The Government is considering lifting the ban on jet skis here. (internet photo)

KINGSTOWN — The Hotel and Tourism Association (HTA) will meet today — Thursday — to formulate its response as the Government makes its second move since 2009 to lift the ban on jet skis.

Although covered under the Power Craft Act, the importation of jet skis is currently prohibited under the Supplies Control Act.

But the latest attempt to lift the ban is expected to meet with the same strong resistance as it did four years ago.

Some stakeholders are questioning the move in light of other countries’ efforts to reduce the number of personal watercrafts (PWC) in their jurisdictions and the negative impact on their tourism product.

“We’ve put a feeder out to everybody [to] give a feedback, what they think, and then I will make a statement based on that,” Kim Halbich, president of the HTA told I-Witness News on Tuesday.

But John West, president of the St. Vincent and the Grenadines Recreational Marine Association (SVGRMA), said the entire membership of his group “strongly supports that there be no legislative changes for the benefit of all that could be affected, our tourism industry and environment.”

The SVGRMA’s position was outlined in a letter on Tuesday to the Permanent Secretary in the Ministry of Tourism that same day outlining his group’s position on the move.

For sports and patrol 

The Ministry of Tourism, in a letter sent to the Bequia Tourism Association and obtained by I-Witness News, said it was “considering the introduction of jet skis as a water sport activity and also to facilitate patrol of the waters throughout the destination”.

The ministry said it “is cognizant of the importance of collaborating with stakeholders to ensure that all the necessary parameters are established for the smooth and safe operation of this craft”.

It encouraged feedback or recommendations with respect to the introduction of this craft, inclusive of designated beaches, speed limit — operational distance from the shore, and safety guidelines.

West, in his response jet skis “are simply bad for the environment, bad for those wanting to safely swim, snorkel and dive in our waters and enjoy the peace and quiet of our beaches and anchorages.

“They are dangerous and statistically account for in excess of three times more than other types of serious accidents and deaths of users of powered watercrafts,” he further said.

He said that even in destinations with strict legislation and actual enforcement of those laws, accidents and fatalities occur.

“Our current legislation has served us well for many years and those that have enjoyed our waters, our beaches and anchorages very much appreciate the non- existence of Jet Skis,” he said.

Yacht sector says no

Meanwhile, the response from the yachting sector came through a nine-page letter from Sally Erdle, editor of Caribbean Compass Publishing, a yachting magazine.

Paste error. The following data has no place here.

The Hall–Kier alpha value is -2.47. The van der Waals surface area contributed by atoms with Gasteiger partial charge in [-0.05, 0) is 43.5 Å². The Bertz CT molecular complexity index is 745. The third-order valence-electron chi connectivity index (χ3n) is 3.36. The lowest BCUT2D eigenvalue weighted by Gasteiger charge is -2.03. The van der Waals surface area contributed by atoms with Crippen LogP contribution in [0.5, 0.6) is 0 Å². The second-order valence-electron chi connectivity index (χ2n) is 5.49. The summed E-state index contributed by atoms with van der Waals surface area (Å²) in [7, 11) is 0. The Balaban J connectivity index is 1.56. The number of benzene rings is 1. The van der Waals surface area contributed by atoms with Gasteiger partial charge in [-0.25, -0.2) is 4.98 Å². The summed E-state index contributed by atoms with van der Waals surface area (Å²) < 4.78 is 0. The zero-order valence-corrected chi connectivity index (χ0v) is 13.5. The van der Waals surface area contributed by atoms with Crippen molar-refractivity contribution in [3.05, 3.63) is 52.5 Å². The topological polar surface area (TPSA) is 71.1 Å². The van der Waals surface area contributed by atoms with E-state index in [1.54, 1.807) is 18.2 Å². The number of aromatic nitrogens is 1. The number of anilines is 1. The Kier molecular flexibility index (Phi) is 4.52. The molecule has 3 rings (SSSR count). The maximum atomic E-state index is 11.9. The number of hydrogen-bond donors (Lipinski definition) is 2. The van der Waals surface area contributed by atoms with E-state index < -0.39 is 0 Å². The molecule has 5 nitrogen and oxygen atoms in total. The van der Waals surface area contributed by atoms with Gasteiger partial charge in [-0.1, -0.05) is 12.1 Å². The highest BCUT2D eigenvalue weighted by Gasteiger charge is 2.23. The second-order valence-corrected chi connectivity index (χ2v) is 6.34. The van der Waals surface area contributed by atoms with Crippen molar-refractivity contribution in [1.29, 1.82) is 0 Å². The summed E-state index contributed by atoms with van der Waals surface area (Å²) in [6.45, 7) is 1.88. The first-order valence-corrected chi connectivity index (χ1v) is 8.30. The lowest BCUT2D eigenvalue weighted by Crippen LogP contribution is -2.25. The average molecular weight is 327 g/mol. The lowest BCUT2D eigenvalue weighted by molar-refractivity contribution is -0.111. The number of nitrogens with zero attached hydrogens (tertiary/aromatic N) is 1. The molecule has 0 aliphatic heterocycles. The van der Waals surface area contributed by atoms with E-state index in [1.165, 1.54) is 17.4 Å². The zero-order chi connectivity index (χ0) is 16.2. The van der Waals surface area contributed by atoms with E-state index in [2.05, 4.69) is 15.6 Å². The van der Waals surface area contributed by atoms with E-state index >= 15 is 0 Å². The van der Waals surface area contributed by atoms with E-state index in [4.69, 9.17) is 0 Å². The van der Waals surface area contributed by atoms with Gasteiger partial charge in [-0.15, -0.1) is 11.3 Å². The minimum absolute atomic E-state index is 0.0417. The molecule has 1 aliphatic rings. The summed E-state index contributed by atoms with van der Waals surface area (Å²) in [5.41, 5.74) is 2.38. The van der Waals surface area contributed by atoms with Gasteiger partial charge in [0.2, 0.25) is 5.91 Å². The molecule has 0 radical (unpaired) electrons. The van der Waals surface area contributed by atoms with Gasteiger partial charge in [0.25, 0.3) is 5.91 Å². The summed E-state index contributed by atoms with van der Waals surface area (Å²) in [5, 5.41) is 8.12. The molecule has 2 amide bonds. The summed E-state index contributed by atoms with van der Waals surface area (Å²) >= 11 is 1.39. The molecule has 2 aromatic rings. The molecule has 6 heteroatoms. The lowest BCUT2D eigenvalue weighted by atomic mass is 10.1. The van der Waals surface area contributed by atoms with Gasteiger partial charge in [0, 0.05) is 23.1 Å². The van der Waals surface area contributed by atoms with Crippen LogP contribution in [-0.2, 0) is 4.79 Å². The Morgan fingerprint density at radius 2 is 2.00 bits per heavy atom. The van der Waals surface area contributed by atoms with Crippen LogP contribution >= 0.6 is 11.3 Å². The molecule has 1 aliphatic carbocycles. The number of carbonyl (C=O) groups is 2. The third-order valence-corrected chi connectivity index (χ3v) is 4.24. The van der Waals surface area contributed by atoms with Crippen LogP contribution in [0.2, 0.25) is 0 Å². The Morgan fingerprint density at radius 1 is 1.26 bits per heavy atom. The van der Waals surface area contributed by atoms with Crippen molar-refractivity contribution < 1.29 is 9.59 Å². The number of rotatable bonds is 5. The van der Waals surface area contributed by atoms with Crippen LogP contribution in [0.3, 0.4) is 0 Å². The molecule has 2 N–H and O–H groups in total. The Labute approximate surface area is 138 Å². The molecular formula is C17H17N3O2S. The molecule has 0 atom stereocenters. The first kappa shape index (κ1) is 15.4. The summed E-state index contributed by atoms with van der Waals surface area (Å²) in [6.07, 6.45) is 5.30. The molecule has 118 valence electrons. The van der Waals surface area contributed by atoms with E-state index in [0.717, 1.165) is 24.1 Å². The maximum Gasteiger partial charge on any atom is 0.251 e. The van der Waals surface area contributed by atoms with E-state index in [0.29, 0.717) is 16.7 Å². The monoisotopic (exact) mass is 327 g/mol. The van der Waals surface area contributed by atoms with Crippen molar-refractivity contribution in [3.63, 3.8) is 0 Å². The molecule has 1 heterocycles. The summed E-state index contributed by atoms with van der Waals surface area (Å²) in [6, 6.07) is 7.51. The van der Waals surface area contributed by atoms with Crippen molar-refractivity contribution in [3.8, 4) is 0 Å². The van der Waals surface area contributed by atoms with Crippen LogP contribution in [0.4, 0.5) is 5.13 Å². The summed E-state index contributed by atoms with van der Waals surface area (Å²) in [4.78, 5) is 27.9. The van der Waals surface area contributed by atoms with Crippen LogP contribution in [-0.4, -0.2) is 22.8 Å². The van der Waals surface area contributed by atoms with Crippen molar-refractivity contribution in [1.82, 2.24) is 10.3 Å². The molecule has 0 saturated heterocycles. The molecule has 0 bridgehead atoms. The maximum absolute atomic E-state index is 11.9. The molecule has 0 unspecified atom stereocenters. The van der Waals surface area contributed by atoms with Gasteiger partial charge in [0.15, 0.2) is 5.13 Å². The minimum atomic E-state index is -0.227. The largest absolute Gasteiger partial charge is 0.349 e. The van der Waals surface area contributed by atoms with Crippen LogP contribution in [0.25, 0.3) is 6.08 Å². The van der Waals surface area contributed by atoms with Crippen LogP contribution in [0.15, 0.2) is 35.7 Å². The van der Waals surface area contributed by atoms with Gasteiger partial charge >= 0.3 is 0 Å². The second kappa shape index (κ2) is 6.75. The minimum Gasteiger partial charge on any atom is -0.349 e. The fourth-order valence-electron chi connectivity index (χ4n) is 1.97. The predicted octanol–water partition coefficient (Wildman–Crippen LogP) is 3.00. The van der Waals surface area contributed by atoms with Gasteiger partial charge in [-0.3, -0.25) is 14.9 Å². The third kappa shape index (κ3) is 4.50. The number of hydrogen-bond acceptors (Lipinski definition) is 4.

Erdle referred to five comprehensive surveys of visitors to the Eastern Caribbean.

“Many of the questions included in every Readers’ Survey deal with factors that make a yachting destination desirable or not desirable.

“Over the five Compass Readers’ Surveys so far conducted, from 94 per cent (2001 Survey) to fully 100 per cent (2007 and 2010 Surveys) of respondents say they “prefer to be in areas without jet skis,” she wrote.

The document outlines “the eight most pertinent reasons given by our repeat yachting visitors for keeping the existing prohibition in place”, namely:

Conflict with SVG’s reputation for tranquility, noise pollution, danger to marine life, danger to users and other people, questions of EMERGENCY medical response capability, liability issues, crime and law enforcement issues, and developing countries as dumping grounds.

“The SVG Marine Tourism Policy has been developed in keeping with Government’s stated vision for the development of tourism: ‘To improve the quality of the tourism product and allow it to become more competitive, whilst at the same time minimizing the negative environmental and social impacts.’

“By all accounts, the introduction of jet skis presents not only a high risk of negative environmental impact and physical injury to persons, but in terms of tourism it also threatens the alienation of the high-priority yachting market segment,” Erdle wrote.

21 replies on “Tourism stakeholders prepare to rebuff government’s move to lift ban on jet skis — again”

  1. It’s about time Jet Skis become a majour part of SVG tourism industry. There is no reason to ban the product, because of some people’s fear. All that’s needed is to set out the rules that govern the use of the machine.
    This machine is what the police and coast guards need to protect the yachting industry from the growing problem it faces now. The response time can be reduced in case of an emergency calls form yachters. It also allow the coast guard and police to be more vigilant to observe any suspicious movements of boats night or day. The may be even cheaper and more efficient to operate that the 3 engine monsters the coast guards now use. I am sure six or more of these machines can monitor the main land and the Grenadines 24/7 365 days a year and bring more peace and tranquility to the yachters and people of SVG.